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mheu, Historical Museum of the Urban Environment

Model of the Voisin Plan for Paris

Le Corbusier

Model of the Voisin Plan for Paris - Le Corbusier

© Fondation Le Corbusier

View this work in the exhibition Babel to Dubai: Urban Utopias

The artist

The architect Le Corbusier was born Charles-Edouard Jeanneret-Gris in Switzerland in 1887. After finishing art school, he found work as a designer for the architectural firm Auguste Perret, and met Van der Rohe and Gropius. A proponent of the plan libre, which proposed free façades involving non-supporting walls, he developed a brand-new style, taking into account the lifestyles of his contemporaries. At the Athens congress, he declared that: "The materials of urban planning are sun, space, trees, steel and reinforced concrete, in that order."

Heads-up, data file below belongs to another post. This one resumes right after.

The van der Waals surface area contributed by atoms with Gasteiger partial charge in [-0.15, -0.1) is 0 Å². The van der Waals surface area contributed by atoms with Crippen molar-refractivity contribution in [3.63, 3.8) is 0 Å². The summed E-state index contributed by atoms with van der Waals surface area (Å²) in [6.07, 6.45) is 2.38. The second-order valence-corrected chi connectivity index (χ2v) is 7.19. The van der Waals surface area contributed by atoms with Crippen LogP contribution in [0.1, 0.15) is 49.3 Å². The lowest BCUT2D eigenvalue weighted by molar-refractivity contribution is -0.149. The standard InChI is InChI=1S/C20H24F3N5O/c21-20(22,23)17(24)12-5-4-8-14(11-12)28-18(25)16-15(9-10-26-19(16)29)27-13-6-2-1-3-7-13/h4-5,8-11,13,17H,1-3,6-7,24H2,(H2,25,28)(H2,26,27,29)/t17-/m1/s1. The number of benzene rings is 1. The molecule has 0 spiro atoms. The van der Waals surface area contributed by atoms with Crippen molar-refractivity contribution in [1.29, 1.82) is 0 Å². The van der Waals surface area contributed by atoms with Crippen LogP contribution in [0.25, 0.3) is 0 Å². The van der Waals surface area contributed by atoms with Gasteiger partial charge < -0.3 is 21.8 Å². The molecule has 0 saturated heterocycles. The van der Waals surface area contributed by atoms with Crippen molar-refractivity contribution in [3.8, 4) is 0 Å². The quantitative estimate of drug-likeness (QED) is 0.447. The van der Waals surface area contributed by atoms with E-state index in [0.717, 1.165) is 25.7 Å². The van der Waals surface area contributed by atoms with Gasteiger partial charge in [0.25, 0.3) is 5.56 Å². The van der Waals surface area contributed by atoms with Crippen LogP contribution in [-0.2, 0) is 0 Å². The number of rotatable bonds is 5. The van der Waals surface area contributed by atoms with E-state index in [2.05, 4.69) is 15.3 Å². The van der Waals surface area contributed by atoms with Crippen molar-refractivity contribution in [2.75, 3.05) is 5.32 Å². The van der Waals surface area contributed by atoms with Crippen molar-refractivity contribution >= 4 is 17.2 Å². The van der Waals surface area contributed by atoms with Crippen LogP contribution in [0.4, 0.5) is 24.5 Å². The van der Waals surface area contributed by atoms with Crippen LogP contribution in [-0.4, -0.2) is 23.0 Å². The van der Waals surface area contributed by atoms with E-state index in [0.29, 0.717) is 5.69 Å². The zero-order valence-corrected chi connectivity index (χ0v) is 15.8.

He began his career in architecture by designing private villas, but he quickly came to turn his attentions to urban planning. His "plan for a contemporary city of three million people" laid the foundations for modern architecture. His career took off in the post-war period, when he designed a series of collective developments, such as La Cité Radieuse in Marseilles and complete cities such as Chandigarh in India, took part in international competitions (UN building in New York), took stances on a range of issues, and garnered international fame. He died while swimming in 1965.